Pestaina v Dickenson Bay Mamagement Ltd (Dba Sandals Antigua)

JurisdictionAntigua and Barbuda
CourtIndustrial Court
JudgePilgrim, P.
Judgment Date25 March 2010
Docket Number9 of 2008
Date25 March 2010

Industrial Court

Pilgrim, P.t; Benjamin, M.; Aymer, M.

9 of 2008

Pestaina
and
Dickenson Bay Mamagement Ltd. (Dba Sandals Antigua)
Appearances:

Dr. David Dorsett of Watt & Associates — Attorneys-at-Law for the Employee

Mr. Roger Forde Q.C. and Ms. Arianne S. Hill of Hill & Hill — Attorneys-at-Law for the Employer

Employment law - Whether employee under a contract of service or a contract for services — If a contract of service, whether unfair dismissal — Antigua Labour Code — Tests employed by courts to determine the difference between an employee and an independent contractor — Finding that first contract was for services — Purported employee hired others and took the risks of the business venture.

Pilgrim, P.
1

Dickenson Bay Hotel Management Limited trades under the name DBA Sandals Antigua. It may be conveniently referred to in this judgment as “Sandals.” It is the Employer in this Reference. It is a company which was established pursuant to the Companies Act Cap. 94 of the Laws of Antigua and Barbuda.

2

Sandals is engaged in the business of hotel management. It provides employment for persons in Antigua and Barbuda and other Caribbean islands.

3

Hyacinth Pestaina resides at Cedar Valley Springs, St Johns in Antigua and Barbuda. She is sometimes referred to as “the Employee” or “Mrs. Pestaina” in this Reference.

4

Mrs Pestaina and Sandals entered into an agreement or contract in writing (afterwards referred to as “the first contract”) dated December 16, 1999. In the first contract Mrs Pestaina agreed to be employed as Sandals Shop Manager. Either party was at liberty to terminate the first contract by giving to each other thirty (30) days notice in writing. (The first contract was admitted into evidence as “HP1-1.”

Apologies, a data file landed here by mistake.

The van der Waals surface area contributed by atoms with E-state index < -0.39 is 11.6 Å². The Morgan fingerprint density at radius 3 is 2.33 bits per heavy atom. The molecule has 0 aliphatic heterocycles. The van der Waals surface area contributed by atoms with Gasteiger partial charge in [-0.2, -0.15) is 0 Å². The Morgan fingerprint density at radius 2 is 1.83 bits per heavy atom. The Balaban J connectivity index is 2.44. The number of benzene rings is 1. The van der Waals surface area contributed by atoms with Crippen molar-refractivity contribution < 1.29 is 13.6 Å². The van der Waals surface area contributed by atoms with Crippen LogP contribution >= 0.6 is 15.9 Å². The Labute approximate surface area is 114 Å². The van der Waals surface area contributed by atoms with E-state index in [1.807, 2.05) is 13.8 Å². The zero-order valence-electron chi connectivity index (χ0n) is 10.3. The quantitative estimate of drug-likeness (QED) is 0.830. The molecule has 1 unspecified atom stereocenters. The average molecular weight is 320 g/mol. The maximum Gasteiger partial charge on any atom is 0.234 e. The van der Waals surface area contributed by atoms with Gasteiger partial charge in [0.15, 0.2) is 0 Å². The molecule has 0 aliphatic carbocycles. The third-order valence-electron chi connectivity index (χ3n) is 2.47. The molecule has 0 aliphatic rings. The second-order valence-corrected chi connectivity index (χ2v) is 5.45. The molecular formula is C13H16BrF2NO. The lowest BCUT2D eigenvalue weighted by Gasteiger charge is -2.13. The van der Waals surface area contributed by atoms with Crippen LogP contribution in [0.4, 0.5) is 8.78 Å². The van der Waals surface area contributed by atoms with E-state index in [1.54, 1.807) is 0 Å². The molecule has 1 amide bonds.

5

Mrs. Pestaina trading as VISAGE, entered into a contract with Pinebrook Management Co. Ltd. Pinebrook is owned by Sandals. This agreement shall be referred to as “the second contract.”

6

The second contract between the two parties is dated January 16, 2007. It is entitled “Gift Shop Contract” and was “valid for a period of three months commencing the 1st day of December 2006 and expiring the 28th day of February 2007.”

7

The terms of the second contract were similar to those which were contained in the first contract. Such terms included (a) payment of a commission of 25% of sales after a deduction for certain expenses; (b) her status was that of “independent contractor.” and (c) Clause 3(h) of the second contract provided that Mrs Pestaina trading as VISAGE “employ at its sole expense, such personnel as are required to conduct the business of the Gift Shop.”

8

When Mrs. Pestaina entered into the second contract with Pinebrook, it was engaged in the operation of a hotel. It is named Grand Pineapple Beach Resort. It is located at Long Bay in the parish of St. Philip in Antigua and Barbuda. In the Witness Statement of Franklyn Eaton for the Employer, he described Pinebrook as “a competitor of the Employer.”

9